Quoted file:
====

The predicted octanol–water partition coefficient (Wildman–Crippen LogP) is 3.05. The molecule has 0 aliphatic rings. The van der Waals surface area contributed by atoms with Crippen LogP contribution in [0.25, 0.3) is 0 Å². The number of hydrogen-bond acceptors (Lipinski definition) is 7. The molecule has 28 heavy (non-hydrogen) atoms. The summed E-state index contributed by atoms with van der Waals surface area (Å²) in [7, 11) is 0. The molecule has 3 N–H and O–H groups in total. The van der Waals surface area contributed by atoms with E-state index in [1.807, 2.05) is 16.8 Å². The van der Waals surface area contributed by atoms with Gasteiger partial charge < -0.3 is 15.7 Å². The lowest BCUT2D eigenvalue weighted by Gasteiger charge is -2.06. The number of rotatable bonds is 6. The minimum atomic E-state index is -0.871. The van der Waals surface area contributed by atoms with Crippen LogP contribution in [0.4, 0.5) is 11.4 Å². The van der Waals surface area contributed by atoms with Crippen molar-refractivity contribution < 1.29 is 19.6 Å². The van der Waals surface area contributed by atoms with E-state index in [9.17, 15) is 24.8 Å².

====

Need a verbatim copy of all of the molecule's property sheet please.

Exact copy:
The predicted octanol–water partition coefficient (Wildman–Crippen LogP) is 3.05. The molecule has 0 aliphatic rings. The van der Waals surface area contributed by atoms with Crippen LogP contribution in [0.25, 0.3) is 0 Å². The number of hydrogen-bond acceptors (Lipinski definition) is 7. The molecule has 28 heavy (non-hydrogen) atoms. The summed E-state index contributed by atoms with van der Waals surface area (Å²) in [7, 11) is 0. The molecule has 3 N–H and O–H groups in total. The van der Waals surface area contributed by atoms with E-state index in [1.807, 2.05) is 16.8 Å². The van der Waals surface area contributed by atoms with Gasteiger partial charge < -0.3 is 15.7 Å². The lowest BCUT2D eigenvalue weighted by Gasteiger charge is -2.06. The number of rotatable bonds is 6. The minimum atomic E-state index is -0.871. The van der Waals surface area contributed by atoms with Crippen LogP contribution in [0.4, 0.5) is 11.4 Å². The van der Waals surface area contributed by atoms with Crippen molar-refractivity contribution < 1.29 is 19.6 Å². The van der Waals surface area contributed by atoms with E-state index in [9.17, 15) is 24.8 Å².